Condition of being fully spiritually awakened in Buddhism / From Wikipedia, the free encyclopedia

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In Buddhism, Buddha (/ˈbdə, ˈbʊdə/; Pali, Sanskrit: 𑀩𑀼𑀤𑁆𑀥, बुद्ध), "awakened one",[1] is a title for those who are spiritually awake or enlightened, and have thus attained the supreme religious goal of Buddhism, variously described as nirvana, awakening (bodhi) and liberation (vimutti). A Buddha is also someone who has fully understood the Dharma (Sanskrit 𑀥𑀭𑁆𑀫; Pali dhamma), the true nature of things or the universal law. Buddhahood (Sanskrit: 𑀩𑀼𑀤𑁆𑀥𑀢𑁆𑀯, buddhatva; Pali: buddhatta or buddhabhāva; Chinese: 成佛) is the condition and state of a buddha.[2] This highest spiritual state of being is also termed sammā-sambodhi (skt. samyaksaṃbodhi 'full complete awakening'). This state is interpreted in many different ways in the various schools of Buddhism.

Buddha Shakyamuni, in Greco-Buddhist style, c.1st–2nd century CE, Gandhara.
A painting of the primordial Buddha, Vajradhara, a figure of the Indo-Tibetan Buddhist tradition.

The title of "Buddha" is most commonly used for Gautama Buddha, the historical founder of Buddhism, who is often simply known as "the Buddha". The title is also used for other beings who have achieved awakening and vimoksha (liberation), such as the other human Buddhas who achieved enlightenment before Gautama, the five celestial Buddhas worshiped primarily in Mahayana (such as Amitabha), and the bodhisattva Maitreya (known as the Buddha of the future), who will attain awakening at a future time, and succeed Gautama Buddha as the supreme Buddha of the world.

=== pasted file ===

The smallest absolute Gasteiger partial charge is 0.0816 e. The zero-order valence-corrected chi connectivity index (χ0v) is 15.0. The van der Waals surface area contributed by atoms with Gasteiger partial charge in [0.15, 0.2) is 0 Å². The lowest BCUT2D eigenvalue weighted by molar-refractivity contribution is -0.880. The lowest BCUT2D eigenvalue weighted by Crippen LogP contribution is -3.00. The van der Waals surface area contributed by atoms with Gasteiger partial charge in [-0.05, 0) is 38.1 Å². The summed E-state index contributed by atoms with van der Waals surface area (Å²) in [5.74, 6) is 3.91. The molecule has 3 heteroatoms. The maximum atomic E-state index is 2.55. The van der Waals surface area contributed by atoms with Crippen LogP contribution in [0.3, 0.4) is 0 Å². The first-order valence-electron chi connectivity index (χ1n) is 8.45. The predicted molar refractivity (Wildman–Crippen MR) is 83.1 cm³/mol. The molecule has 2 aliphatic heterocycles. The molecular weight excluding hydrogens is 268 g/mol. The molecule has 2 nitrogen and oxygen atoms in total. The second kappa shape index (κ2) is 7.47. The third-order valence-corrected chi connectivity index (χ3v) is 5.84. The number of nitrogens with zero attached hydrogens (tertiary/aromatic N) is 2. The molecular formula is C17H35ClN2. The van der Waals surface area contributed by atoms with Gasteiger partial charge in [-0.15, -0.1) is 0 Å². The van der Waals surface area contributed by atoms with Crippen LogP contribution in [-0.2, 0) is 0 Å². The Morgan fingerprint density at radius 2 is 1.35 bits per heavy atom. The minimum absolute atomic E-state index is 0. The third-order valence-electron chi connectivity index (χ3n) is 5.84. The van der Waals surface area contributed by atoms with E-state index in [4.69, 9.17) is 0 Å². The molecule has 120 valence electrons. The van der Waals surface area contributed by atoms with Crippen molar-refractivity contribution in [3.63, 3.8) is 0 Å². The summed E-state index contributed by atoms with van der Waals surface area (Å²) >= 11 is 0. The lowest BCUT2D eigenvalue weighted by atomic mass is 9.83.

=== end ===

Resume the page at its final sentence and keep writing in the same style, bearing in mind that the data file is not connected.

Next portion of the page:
The goal of Mahayana's bodhisattva path is complete Buddhahood, so that one may benefit all sentient beings by teaching them the path of cessation of dukkha.[3] Mahayana theory contrasts this with the goal of the Theravada path, where the most common goal is individual arhatship,[3] by following dharma; the teachings of the supreme Buddha.

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